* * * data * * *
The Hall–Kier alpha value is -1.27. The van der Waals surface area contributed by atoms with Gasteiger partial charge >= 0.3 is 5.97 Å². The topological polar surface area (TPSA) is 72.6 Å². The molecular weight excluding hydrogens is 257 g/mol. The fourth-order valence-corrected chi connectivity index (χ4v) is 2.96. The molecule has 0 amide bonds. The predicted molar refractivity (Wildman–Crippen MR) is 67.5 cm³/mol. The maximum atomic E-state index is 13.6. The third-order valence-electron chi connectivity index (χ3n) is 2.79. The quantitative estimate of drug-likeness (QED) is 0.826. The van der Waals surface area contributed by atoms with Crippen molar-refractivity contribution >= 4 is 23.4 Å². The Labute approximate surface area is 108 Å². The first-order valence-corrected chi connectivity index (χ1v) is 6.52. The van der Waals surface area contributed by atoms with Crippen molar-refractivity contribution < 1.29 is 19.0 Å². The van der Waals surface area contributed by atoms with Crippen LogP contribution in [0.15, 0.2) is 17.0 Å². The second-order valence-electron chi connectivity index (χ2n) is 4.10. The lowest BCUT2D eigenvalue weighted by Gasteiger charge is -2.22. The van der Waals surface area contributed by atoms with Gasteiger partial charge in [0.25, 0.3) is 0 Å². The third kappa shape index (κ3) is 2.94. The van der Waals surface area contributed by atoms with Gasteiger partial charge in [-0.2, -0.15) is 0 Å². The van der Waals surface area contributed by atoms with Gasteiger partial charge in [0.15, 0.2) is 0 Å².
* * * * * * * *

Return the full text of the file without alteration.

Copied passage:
The Hall–Kier alpha value is -1.27. The van der Waals surface area contributed by atoms with Gasteiger partial charge >= 0.3 is 5.97 Å². The topological polar surface area (TPSA) is 72.6 Å². The molecular weight excluding hydrogens is 257 g/mol. The fourth-order valence-corrected chi connectivity index (χ4v) is 2.96. The molecule has 0 amide bonds. The predicted molar refractivity (Wildman–Crippen MR) is 67.5 cm³/mol. The maximum atomic E-state index is 13.6. The third-order valence-electron chi connectivity index (χ3n) is 2.79. The quantitative estimate of drug-likeness (QED) is 0.826. The van der Waals surface area contributed by atoms with Crippen molar-refractivity contribution >= 4 is 23.4 Å². The Labute approximate surface area is 108 Å². The first-order valence-corrected chi connectivity index (χ1v) is 6.52. The van der Waals surface area contributed by atoms with Crippen molar-refractivity contribution < 1.29 is 19.0 Å². The van der Waals surface area contributed by atoms with Crippen LogP contribution in [0.15, 0.2) is 17.0 Å². The second-order valence-electron chi connectivity index (χ2n) is 4.10. The lowest BCUT2D eigenvalue weighted by Gasteiger charge is -2.22. The van der Waals surface area contributed by atoms with Gasteiger partial charge in [0.25, 0.3) is 0 Å². The third kappa shape index (κ3) is 2.94. The van der Waals surface area contributed by atoms with Gasteiger partial charge in [-0.2, -0.15) is 0 Å². The van der Waals surface area contributed by atoms with Gasteiger partial charge in [0.15, 0.2) is 0 Å².